Pulmonary Sarcoidosis


A comprehensive overview of sarcoidosis covering subjects like symptoms, diagnostics, research, causes and pictures
Pulmonary Sarcoidosis

Pulmonary sarcoidosis


     Pulmonary radiography - is the main element from which goes for most patients the diagnosed with pulmonary sarcoidosis. On the chest radiography it can be seen the enlarged chest lymph nodes and the changes which appear in the lungs (usually small nodules). On its base a staging of the disease is made: stage 0, I, II, III, and IV. This classification of the disease on radiological criteria has the advantages of being universally known, providing an easy communication and to provide a general guide to the prognosis.

     Respiratory function tests - are essential for assessing the lung function at the pulmonary sarcoidosis diagnosis, determining the criteria for treatment, detection of the severe or the atypical forms (blocking the airways). These tests measure how the lungs are functioning. For this measurement is required that the patient to blow into a device. The degree of decline of the pulmonary function reflects the severity of the disease.

     Bronchoscopy - is an investigation in which a tube is inserted through the mouth provided with an optical system that sees what's happening in the trachea and in the bronchi (the airways). This test is performed under local anesthesia (by inhalation). During bronchoscopy, after viewing the trachea and the bronchi it can be performed several maneuvers to put the diagnostic for pulmonary sarcoidosis:

  • bronchial biopsy: picking a small piece of the bronchial wall for examination under a microscope
  • transbronchial biopsy: the passage of a needle through the bronchial wall in a loop or even in the lung in order to collect a small piece
  • broncho-alveolar lavage: it is inserted into the lung a small amount of saline that is recovered and analyzed under a microscope

     Angiotensin converting enzyme - is an enzyme that is measured in blood and is usually with elevated values in patients with pulmonary sarcoidosis. These values change during treatment. It is important to know that some patients with pulmonary sarcoidosis may have normal levels of ACE. Its level may be increased in other diseases (tuberculosis, lymphoma, occupational diseases). It is useful for monitoring the evolution in patients who were initially with high values, especially in those with severe extra pulmonary condition.



     CT scan - it is not a necessary routine to sarcoidosis, being indicated in special cases: atypical radiographs, atypical symptoms, and complications. It contributes to the assessment of the extent of lesions and in determining the prognosis.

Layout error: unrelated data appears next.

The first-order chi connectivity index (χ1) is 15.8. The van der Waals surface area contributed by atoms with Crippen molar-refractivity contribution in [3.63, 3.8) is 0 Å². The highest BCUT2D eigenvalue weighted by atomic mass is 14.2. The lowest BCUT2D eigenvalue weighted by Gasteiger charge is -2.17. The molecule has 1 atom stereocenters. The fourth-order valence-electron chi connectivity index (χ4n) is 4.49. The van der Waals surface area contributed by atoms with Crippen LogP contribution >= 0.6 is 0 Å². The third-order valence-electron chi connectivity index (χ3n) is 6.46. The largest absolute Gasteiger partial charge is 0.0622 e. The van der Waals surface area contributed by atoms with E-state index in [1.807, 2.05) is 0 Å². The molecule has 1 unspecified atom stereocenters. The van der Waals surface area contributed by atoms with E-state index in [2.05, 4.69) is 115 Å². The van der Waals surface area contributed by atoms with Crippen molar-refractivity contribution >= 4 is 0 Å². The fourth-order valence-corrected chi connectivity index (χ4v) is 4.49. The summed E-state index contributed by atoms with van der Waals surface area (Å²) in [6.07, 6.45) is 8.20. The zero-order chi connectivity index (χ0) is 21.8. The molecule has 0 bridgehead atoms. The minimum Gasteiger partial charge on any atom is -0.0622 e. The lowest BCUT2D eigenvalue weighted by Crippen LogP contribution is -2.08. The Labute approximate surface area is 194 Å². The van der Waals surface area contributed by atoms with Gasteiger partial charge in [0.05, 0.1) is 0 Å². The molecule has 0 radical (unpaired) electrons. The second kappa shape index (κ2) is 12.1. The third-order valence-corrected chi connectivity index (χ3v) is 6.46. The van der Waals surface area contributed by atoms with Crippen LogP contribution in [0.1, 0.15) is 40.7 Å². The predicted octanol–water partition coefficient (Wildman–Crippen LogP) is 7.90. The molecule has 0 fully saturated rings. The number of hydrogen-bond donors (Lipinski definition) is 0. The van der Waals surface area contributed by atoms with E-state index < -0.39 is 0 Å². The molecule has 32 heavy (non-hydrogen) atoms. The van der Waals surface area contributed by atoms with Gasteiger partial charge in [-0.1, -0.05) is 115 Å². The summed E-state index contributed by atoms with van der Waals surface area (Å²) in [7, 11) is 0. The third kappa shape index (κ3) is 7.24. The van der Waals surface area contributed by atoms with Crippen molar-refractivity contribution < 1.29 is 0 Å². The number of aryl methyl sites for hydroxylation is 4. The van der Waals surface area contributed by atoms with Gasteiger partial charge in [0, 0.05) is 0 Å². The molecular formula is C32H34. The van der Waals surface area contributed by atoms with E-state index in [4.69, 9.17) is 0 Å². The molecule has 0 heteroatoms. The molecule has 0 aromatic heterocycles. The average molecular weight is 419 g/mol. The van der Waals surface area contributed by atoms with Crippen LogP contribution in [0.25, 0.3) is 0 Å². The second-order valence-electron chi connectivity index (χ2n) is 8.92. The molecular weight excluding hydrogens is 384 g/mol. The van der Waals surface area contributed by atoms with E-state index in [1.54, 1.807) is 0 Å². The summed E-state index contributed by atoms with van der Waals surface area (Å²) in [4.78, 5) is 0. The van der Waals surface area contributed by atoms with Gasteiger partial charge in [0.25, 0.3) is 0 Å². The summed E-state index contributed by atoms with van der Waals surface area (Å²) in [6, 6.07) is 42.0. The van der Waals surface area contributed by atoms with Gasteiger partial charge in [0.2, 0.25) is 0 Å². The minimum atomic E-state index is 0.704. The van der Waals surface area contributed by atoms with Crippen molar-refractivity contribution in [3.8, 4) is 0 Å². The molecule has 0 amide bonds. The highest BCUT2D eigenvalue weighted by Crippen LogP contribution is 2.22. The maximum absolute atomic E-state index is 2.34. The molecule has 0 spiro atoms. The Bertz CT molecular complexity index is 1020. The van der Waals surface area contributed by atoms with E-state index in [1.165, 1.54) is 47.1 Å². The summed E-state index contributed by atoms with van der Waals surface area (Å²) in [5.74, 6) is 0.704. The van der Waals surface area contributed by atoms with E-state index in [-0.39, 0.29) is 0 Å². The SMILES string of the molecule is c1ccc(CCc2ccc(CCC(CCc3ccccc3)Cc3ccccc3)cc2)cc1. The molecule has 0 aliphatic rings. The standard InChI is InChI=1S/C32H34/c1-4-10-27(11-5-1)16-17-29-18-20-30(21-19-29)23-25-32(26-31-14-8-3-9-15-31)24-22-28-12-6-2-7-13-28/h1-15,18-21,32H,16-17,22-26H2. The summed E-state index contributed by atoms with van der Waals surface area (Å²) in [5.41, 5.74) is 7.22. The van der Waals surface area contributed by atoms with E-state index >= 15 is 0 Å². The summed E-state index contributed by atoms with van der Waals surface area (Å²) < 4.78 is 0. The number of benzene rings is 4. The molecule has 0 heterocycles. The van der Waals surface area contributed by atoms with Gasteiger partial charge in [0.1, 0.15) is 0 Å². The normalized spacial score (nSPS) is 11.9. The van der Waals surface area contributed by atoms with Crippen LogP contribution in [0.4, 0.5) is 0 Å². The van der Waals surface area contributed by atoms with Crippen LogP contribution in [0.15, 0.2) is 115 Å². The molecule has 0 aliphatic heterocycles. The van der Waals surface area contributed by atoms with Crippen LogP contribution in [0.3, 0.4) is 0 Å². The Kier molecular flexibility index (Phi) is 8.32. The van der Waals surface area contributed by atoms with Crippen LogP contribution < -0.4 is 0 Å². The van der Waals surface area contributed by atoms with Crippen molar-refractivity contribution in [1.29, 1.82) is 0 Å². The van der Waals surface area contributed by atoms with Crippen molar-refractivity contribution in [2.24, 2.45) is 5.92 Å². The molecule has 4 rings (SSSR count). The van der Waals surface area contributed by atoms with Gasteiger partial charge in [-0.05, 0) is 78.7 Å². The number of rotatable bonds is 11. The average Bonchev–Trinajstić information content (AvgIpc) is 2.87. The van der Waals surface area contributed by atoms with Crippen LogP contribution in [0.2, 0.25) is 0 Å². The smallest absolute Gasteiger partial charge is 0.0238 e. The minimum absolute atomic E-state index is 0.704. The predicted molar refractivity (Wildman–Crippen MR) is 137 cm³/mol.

Tuberculin test - is negative. Tuberculin is a protein extract from a culture of tubercle bacilli.

     Kweim test- is the most specific test for pulmonary sarcoidosis, giving false positive results in only 0.7-2% of healthy subjects. It involves inoculating a suspension of sarcoid tissue (tissue extract) and microscopic examination after 4-6 weeks of the area in which the suspension was introduced. In patients with sarcoidosis, to the microscope is observed specific granulomas. The disadvantages of this test are: it is difficult to prepare it and to standardize; moreover, is charged with possible transmission of infectious agents.

     Bioassays - shows signs of nonspecific inflammation: increased ESR, increased C reactive protein.

     Determination of calcium in blood and urine - sometimes these values are high, because granulomas secrete vitamin D which increases the calcium absorption from the gut.

     Histopathological examination - is made in a laboratory after different biopsy fragments and provides a diagnosis of certainty. Biopsy may be performed from the peripheral lymph, from skin, from lymph from the thorax, from the lungs. Node biopsy from the chest and lung biopsy can be performed via bronchoscopy or surgical way (mediastinoscopy, open chest lung biopsy). Microscopic examination of the tissue fragments are made in order to exclude other diseases that can cause changes similar to pulmonary sarcoidosis and establish with certainty the diagnosis of sarcoidosis.


Pulmonary sarcoidosis pictures and images


pulmonary sarcoidosis picture

pulmonary sarcoidosis pic

      Within the USA, pulmonary fibrosis is thought to be the leading reason behind demise due to sarcoidosis because it carries a mortality rate of 1% to 5%. Different problems of pulmonary sarcoidosis embody bronchiectasis, mycetomas, pulmonary hypertension, pleural effusions, endobronchial stenosis, and, not often, bullous lung disease. Despair, power pain syndromes that can resemble with fibromyalgia, and also sleep apnea can be prevalent in patients with sarcoidosis.